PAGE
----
1973, as printing co-ordinator. Prior to that he was
sales control manager for Moore Business Forms, and
2/UBC Reoorts/SeDt. 4.1974
was also employed by Evergreen Press in Vancouver
and by IBM in Princeton, New Jersey.
As Director of Purchasing Mr. Aylsworth is head of a
department which is responsible for the acquisition of
all goods and services for the University. In the last
fiscal year expenditures charged through the Purchasing department totalled $38,570,000.
Almost everything purchased by the department for
use on the campus is put out to public tender and most
of UBC's purchases are made in B.C.
Included in the staff of 34 in the department are
four assistant purchasing agents, three senior buyers
and experts on tax exemptions and customs clearance.
Mr. Bailey joined the UBC staff early in July after 24
years of experience in food services for commercial
restaurant and hotel organizations and universities in
the United States. v
He holds the degrees of Bachelor of Science in Business Administration and Master of Science in Account
ing from Strayer College in Washington, D.C, and also
attended Virginia Polytechnic Institute and Duke
University.
Most recently he was Director of Housing and Food
Service at Texas Technical University. He was previously employed by the University of North Carolina and
Washington State University. At the latter institution
he was a lecturer in the hotel and restaurant management program.
Mr. Bailey is a former president of the College Food
Service Association and served as an officer for the
National Association of College and University Food
Services.
He said his new post offers him an opportunity to
bring campus food services "into closer support of student, staff and faculty endeavors." He said he hopes to
introduce "many innovative and streamlined concepts,
with the particular needs of students in mind." DEAN MARGARET FULTON
Bus Routes
Changed
Route changes for three buses serving the University
will be implemented by B.C. Hydro on Sept. 3.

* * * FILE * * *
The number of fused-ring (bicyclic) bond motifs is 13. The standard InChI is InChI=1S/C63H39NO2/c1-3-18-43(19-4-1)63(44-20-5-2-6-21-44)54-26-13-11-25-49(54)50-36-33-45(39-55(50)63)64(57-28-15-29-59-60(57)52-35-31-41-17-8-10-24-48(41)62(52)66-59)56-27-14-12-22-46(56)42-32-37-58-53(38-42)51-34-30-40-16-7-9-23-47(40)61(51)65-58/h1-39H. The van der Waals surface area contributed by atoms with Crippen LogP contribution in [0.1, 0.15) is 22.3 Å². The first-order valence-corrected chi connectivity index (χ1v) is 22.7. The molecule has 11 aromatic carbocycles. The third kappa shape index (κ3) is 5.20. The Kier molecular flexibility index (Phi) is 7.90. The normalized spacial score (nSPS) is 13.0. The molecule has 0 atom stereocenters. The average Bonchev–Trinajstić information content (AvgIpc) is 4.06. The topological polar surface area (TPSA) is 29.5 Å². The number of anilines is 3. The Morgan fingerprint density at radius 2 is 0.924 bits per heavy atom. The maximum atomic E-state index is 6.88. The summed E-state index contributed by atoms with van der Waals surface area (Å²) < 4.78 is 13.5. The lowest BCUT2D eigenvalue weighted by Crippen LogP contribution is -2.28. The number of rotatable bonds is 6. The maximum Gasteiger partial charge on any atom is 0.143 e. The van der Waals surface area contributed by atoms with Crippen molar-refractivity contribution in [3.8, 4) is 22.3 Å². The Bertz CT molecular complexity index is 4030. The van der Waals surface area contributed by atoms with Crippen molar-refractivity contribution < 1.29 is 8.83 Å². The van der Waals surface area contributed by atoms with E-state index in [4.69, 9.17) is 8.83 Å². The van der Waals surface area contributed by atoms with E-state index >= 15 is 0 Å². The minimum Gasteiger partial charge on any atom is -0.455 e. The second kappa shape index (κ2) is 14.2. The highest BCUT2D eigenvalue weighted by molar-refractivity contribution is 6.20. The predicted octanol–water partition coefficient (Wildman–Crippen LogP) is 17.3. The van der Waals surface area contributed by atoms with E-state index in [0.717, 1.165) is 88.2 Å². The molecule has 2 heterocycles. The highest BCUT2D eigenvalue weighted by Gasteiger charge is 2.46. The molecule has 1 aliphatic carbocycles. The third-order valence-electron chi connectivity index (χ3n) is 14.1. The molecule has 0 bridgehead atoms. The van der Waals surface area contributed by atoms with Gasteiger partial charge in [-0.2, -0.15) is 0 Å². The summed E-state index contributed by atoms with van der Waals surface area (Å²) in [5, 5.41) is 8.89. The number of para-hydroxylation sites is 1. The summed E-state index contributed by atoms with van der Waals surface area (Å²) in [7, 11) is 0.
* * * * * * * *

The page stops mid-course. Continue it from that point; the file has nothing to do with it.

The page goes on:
Hydro bus No. 46 - UBC via Southwest Marine -
will travel to the UBC bus loop at University Boulevard
and the East Mall via the Southwest Marine diversion,
16th Ave. and Wesbrook Crescent and return to Southwest Marine Drive via the same route.
Bus No. 44 - UBC via Chancellor Boulevard — will
enter the campus at Gate No. 6 and travel via University
Boulevard to the Lower Mall bus loop near the
Ponderosa Cafeteria. Service will also be extended on
the route to include weekends.
Bus No. 926 from North Vancouver to UBC will in
future travel to the campus via Burrard, Cornwall,
Point Grey Road, Macdonald and Fourth Ave.
Details of changes in bus routes and the schedules
for all buses serving the campus are posted on bulletin
boards at the bus loop at University Boulevard and East
Mall.
ir   ir    ir
A campus shuttle-bus service operated by UBC from
Parking Lot B on the South Campus to the UBC Bookstore will resume operation on Sept. 9, the first day of
lectures.
The service will operate daily from 7:30 to 9:30
a.m. and from 3:30 to 5:30 p.m. Monday through
Friday, except on holidays when the University is
closed.
The bus will travel from Parking Lot B to the Bookstore via UBC's Main Mall.
Faculty Member Dies
Dr. Donald L.G. Sampson, a long-time member of
the Department of Psychology at UBC, died on June
25 at the age of 54.
Dr. Sampson joined the UBC faculty in 1951 as a
lecturer and held the rank of associate professor at
the time of his death.
After service with the Royal Canadian Air Force
overseas from 1940 to 1945 Dr. Sampson enrolled at
the University of Toronto, where he was awarded the
degrees of Bachelor and Master of Arts and Doctor of
Philosophy.
In addition to his teaching and research duties at
UBC Dr. Sampson served as a consulting psychologist
to the federal Department of Veteran's Affairs and
was active in a number of organizations concerned
with chronic disease and the welfare of older people,
including the Canadian Mental Health Association
and the Alcoholism Foundation of B.C.
Peak Enrolment Seen
UBC appears to be headed for the highest enrolment
in its history in the 1974-75 Winter Session.
The 1974-75 enrolment forecast prepared by the
Office of Academic Planning predicts a head-count
registration figure of about 21,600 daytime students,
an increase of approximately 7.6 per cent over
1973-74, when 20,100 students were enrolled.
UBC reached its previous peak enrolment in the winter of 1970-71 with a total daytime registration of
20,936. In the two following years UBC's enrolment
declined by a total of 1,770 students.
The   record   daytime   enrolment   predicted   for
Jurist
Gives Two
Lectures